Francisko Kocsis was born in 1955. He is a poet, prose writer, and translator. He has previously edited Vatra magazine. He has worked with various publications, including Romania literara, Luceafarul, Vatra, Observator cultural, Orizont, Convorbiri literare, Poesis, Familia, Transilvania, and Viata Romaneasca. He has published numerous collections of poetry, including The Prophet’s Umbrella (1998), Inner Ocean (2000), Barcode (2002), Sunday Alterity (2004), Something passes close (2009), Protracted Melancholies (2012), Identity Test (2015), and Ant Vinegar (2016), a collection of short stories, Walks with Freud (2006), and A Novel in a Small Station (Polirom,...
Short stories, EGO. PROSE series, Polirom, 2018, 240 pages
A pilot flies hundreds of kilometres by night, risking his life to “kidnap” his brother from Romania, who has fallen into the hands of the communists. Their mother, formerly a baroness, confined to a wheelchair after an accident, is left behind to end her days in solitude after her two sons leave and all her property is confiscated. Galaga, the village’s former night watchman, cannot rid his mind of an incident from long ago, when a huge dog, like a white ghost, attacked him and tore his thigh to pieces. He managed to escape after wounding the dog in the mouth with a pruning knife, but before his eyes constantly appears the image of Ilie, who after that night appeared with a wounded face. After he falls down on the station platform in Vienna, Peter Halmer seems to have lost his memory. Taken to hospital, he awakens the interest of Freud, since, although he does not know his name or where he came from, he speaks a number of languages perfectly. But Peter vanishes after drinking with two men who claim to be his brothers, leaving the doctor a letter that will shake him to the core.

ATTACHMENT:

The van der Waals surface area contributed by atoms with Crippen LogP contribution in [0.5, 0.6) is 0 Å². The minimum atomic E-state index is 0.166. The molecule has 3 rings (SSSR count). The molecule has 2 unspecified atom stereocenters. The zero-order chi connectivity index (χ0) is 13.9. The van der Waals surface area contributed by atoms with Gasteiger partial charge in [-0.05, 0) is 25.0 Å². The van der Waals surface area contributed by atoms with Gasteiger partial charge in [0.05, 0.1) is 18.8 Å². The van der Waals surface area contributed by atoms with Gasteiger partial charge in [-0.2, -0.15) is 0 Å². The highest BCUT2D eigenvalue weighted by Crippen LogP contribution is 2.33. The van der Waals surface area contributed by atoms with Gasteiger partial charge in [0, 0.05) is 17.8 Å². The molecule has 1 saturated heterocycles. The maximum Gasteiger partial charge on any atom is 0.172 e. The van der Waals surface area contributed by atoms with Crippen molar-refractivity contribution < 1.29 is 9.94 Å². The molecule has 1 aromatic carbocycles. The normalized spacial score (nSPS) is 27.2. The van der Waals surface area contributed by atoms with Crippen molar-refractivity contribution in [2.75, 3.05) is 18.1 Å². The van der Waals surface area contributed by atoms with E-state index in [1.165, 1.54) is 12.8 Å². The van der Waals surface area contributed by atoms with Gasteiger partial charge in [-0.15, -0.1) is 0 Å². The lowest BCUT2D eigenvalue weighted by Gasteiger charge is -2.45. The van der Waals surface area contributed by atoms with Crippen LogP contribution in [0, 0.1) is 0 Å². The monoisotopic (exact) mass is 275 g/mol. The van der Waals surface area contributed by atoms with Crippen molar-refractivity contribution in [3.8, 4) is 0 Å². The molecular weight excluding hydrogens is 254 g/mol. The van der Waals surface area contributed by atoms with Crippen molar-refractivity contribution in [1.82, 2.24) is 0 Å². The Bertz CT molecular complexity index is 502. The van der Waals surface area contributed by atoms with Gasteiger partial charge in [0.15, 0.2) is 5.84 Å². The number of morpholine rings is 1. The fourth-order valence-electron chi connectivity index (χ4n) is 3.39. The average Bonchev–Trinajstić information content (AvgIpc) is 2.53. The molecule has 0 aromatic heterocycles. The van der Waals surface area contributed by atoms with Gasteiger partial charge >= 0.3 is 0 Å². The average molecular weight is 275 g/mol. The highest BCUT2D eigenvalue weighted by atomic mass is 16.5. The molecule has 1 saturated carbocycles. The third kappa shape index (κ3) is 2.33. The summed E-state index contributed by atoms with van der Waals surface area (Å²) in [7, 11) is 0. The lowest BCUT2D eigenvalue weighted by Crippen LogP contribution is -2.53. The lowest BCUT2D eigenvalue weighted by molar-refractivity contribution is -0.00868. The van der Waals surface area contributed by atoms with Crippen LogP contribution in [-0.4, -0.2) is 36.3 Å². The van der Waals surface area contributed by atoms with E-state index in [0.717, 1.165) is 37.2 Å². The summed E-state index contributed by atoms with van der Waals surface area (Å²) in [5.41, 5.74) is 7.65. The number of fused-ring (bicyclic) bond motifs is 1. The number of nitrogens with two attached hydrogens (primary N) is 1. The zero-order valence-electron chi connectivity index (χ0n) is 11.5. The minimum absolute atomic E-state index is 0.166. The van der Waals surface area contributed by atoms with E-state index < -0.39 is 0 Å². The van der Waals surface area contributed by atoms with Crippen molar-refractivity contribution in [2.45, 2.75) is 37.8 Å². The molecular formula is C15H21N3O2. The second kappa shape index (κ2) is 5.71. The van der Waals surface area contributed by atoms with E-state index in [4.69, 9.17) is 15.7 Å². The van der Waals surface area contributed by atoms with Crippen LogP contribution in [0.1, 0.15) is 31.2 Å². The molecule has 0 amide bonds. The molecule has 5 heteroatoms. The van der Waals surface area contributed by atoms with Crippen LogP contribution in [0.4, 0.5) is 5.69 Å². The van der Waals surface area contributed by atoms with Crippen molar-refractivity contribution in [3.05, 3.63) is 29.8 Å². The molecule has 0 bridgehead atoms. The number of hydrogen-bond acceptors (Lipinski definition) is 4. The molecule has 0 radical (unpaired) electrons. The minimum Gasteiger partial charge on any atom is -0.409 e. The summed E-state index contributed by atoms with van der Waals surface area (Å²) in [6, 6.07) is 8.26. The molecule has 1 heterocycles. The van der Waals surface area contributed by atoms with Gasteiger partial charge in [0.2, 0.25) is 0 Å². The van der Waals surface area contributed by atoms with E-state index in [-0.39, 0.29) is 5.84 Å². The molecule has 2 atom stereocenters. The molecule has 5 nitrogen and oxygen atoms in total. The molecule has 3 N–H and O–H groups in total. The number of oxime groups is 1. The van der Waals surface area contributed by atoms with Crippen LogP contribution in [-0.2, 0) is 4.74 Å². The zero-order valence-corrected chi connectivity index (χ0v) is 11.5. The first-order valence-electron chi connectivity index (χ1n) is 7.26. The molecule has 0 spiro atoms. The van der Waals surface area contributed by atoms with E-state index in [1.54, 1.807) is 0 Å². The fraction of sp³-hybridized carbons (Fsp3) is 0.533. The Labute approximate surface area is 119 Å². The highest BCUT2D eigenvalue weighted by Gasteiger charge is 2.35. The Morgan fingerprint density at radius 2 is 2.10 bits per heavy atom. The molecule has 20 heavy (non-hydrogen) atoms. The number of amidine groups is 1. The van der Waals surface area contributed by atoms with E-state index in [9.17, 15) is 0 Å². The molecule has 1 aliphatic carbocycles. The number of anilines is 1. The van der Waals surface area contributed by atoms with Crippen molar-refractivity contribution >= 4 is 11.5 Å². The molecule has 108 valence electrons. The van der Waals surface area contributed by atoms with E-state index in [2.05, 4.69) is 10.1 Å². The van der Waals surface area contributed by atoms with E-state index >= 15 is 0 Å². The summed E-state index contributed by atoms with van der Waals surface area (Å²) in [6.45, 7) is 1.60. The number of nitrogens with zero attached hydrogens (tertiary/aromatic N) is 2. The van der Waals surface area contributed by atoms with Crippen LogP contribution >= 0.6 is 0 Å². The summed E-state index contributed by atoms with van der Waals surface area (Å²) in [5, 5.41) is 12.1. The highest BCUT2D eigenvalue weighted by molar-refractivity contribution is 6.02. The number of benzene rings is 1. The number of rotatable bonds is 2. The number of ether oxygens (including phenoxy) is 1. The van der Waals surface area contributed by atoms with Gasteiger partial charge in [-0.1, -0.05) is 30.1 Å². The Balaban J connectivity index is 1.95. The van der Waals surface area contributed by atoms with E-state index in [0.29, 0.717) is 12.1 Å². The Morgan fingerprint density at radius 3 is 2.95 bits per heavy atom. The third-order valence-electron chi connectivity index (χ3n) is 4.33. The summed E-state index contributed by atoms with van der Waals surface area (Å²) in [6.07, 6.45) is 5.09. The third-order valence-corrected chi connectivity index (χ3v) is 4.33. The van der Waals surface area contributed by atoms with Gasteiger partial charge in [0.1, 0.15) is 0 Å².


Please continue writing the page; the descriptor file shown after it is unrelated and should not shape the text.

Rural, urban, supernatural, these short stories and others make up a mosaic that bring to life characters and events from other worlds and other times.